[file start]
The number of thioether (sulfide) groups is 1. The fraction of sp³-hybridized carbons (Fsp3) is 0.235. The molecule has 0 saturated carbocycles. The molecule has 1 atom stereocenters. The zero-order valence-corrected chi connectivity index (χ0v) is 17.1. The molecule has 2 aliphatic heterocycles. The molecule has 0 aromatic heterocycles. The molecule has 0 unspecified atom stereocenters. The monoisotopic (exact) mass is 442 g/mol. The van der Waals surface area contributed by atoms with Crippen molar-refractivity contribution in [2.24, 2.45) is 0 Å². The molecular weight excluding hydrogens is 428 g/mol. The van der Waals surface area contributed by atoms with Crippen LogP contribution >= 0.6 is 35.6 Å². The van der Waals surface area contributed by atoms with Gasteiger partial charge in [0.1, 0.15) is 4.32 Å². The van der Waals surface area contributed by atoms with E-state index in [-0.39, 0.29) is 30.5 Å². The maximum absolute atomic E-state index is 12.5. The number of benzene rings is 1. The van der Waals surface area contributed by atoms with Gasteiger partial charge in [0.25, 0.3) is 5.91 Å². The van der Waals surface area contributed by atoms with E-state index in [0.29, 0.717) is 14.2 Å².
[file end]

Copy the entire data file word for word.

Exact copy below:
The number of thioether (sulfide) groups is 1. The fraction of sp³-hybridized carbons (Fsp3) is 0.235. The molecule has 0 saturated carbocycles. The molecule has 1 atom stereocenters. The zero-order valence-corrected chi connectivity index (χ0v) is 17.1. The molecule has 2 aliphatic heterocycles. The molecule has 0 aromatic heterocycles. The molecule has 0 unspecified atom stereocenters. The monoisotopic (exact) mass is 442 g/mol. The van der Waals surface area contributed by atoms with Crippen molar-refractivity contribution in [2.24, 2.45) is 0 Å². The molecular weight excluding hydrogens is 428 g/mol. The van der Waals surface area contributed by atoms with Crippen LogP contribution >= 0.6 is 35.6 Å². The van der Waals surface area contributed by atoms with Gasteiger partial charge in [0.1, 0.15) is 4.32 Å². The van der Waals surface area contributed by atoms with E-state index in [-0.39, 0.29) is 30.5 Å². The maximum absolute atomic E-state index is 12.5. The number of benzene rings is 1. The van der Waals surface area contributed by atoms with Gasteiger partial charge in [0.25, 0.3) is 5.91 Å². The van der Waals surface area contributed by atoms with E-state index in [0.29, 0.717) is 14.2 Å².